We had this one idea for a show we’ll call “Procedural Crime Investigation,” something similar to a C.S.I., on like CBS or something. It’s a detective show, where they have to find a murderer, etc. J.O.B., one of our guys at Sonic Notify, came up with this amazing design wireframe, where you basically have a companion application and you help the detective find the murderer. And you can only contribute if you watch the show at a certain point in time when our beacon comes into play. The concept is cool. You get info as the people in the show get it.
I’m also a fan of what we did in Fashion Week. You got real time looks as the models walked. I can’t think of a situation where something was this to the second. You can get a professional photo within a second of it being shot on the runway.
I can see a world where Sonic Notify takes off as a way of engaging consumers. How do you prevent it from becoming spam or too overwhelming?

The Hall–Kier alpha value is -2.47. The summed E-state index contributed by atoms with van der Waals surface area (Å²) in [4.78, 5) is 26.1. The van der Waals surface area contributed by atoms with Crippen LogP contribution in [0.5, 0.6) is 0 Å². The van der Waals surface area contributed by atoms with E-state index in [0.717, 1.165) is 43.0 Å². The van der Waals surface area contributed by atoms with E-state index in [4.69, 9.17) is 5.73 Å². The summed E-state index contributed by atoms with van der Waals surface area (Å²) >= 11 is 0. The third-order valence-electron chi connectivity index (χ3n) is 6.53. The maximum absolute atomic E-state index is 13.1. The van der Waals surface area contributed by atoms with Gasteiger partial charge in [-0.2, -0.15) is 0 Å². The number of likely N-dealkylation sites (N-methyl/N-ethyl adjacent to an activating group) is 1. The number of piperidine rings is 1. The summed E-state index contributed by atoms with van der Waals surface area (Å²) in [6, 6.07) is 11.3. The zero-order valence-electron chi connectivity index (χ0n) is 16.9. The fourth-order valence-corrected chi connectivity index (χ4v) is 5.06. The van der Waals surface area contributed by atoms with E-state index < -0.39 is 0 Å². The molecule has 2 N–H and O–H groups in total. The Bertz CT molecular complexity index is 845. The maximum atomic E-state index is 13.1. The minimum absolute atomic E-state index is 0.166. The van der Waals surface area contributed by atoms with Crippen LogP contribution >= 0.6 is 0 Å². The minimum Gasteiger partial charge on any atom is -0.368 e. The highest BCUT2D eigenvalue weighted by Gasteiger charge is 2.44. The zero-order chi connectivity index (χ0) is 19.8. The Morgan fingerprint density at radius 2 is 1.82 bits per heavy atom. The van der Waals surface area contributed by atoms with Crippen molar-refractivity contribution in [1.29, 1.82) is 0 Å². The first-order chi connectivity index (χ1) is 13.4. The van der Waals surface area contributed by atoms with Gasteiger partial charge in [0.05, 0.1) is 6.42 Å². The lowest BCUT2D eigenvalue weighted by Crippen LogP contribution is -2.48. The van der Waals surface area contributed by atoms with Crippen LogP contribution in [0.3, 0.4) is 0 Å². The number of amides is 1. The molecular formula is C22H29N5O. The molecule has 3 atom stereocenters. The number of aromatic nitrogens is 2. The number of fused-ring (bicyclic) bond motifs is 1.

Well, you can’t participate if you don’t have the application or if you’re not opted-in. Your phone needs to be listening for you to get any alerts. We do have some tricks so your phone only listens at the right point in time. We have location triggers, so you’ll only listen if you’re within a certain radius, or time triggers. But really, it’s up to the people who develop the applications to not overwhelm their users. If it doesn’t work, users will delete their app. Sonic Notify can’t control that.
Who’s your biggest personal influence?
I’m a big fan of Ben Nadel who works at a Startup called InVisionApp, which is a prototype development company. You can create mockups that are really functional really quickly. Just he loves jQuery and loves blogging about jQuery and I also love JQuery. I’m a big fan of rapid prototyping. I think they’re a really cool company that does something I wish more people would do. I work with designers that make quick wireframes, basically just gray and black boxes, saying this need this, that needs that. Then after a week or so, they’ll actually hammer out what it looks like. InVision does both at the same time. Check it out, it’s fun.
Alright, maybe my favorite question. What’s the best startup you know out there?
I’m sorry, but we’re the actually the coolest guys around. We’re cooler then a cucumber wearing sunglasses. I don’t think anyone else is as ballsy or gutsy as we are.